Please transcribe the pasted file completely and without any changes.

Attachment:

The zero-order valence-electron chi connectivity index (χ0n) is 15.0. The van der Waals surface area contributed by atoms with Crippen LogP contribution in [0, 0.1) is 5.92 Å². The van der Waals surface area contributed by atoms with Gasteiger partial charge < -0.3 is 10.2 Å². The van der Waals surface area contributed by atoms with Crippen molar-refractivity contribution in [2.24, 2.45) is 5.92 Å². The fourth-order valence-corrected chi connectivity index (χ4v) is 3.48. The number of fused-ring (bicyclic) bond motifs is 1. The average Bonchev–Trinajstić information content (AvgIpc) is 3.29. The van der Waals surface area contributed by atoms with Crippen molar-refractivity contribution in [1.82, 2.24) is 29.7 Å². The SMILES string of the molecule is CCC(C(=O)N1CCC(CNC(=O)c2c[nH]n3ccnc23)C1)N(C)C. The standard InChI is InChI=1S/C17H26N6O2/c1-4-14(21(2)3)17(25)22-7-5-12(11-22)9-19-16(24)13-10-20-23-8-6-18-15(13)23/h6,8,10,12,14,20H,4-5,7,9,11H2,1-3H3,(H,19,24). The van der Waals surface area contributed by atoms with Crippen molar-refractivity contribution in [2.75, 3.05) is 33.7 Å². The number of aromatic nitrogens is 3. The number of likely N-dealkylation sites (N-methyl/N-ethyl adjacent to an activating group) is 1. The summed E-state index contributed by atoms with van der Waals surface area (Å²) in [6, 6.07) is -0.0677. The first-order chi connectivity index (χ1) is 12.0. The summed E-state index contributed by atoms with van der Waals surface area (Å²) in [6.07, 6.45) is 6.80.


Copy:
The zero-order valence-electron chi connectivity index (χ0n) is 15.0. The van der Waals surface area contributed by atoms with Crippen LogP contribution in [0, 0.1) is 5.92 Å². The van der Waals surface area contributed by atoms with Gasteiger partial charge < -0.3 is 10.2 Å². The van der Waals surface area contributed by atoms with Crippen molar-refractivity contribution in [2.24, 2.45) is 5.92 Å². The fourth-order valence-corrected chi connectivity index (χ4v) is 3.48. The number of fused-ring (bicyclic) bond motifs is 1. The average Bonchev–Trinajstić information content (AvgIpc) is 3.29. The van der Waals surface area contributed by atoms with Crippen molar-refractivity contribution in [1.82, 2.24) is 29.7 Å². The SMILES string of the molecule is CCC(C(=O)N1CCC(CNC(=O)c2c[nH]n3ccnc23)C1)N(C)C. The standard InChI is InChI=1S/C17H26N6O2/c1-4-14(21(2)3)17(25)22-7-5-12(11-22)9-19-16(24)13-10-20-23-8-6-18-15(13)23/h6,8,10,12,14,20H,4-5,7,9,11H2,1-3H3,(H,19,24). The van der Waals surface area contributed by atoms with Crippen molar-refractivity contribution in [2.75, 3.05) is 33.7 Å². The number of aromatic nitrogens is 3. The number of likely N-dealkylation sites (N-methyl/N-ethyl adjacent to an activating group) is 1. The summed E-state index contributed by atoms with van der Waals surface area (Å²) in [6, 6.07) is -0.0677. The first-order chi connectivity index (χ1) is 12.0. The summed E-state index contributed by atoms with van der Waals surface area (Å²) in [6.07, 6.45) is 6.80.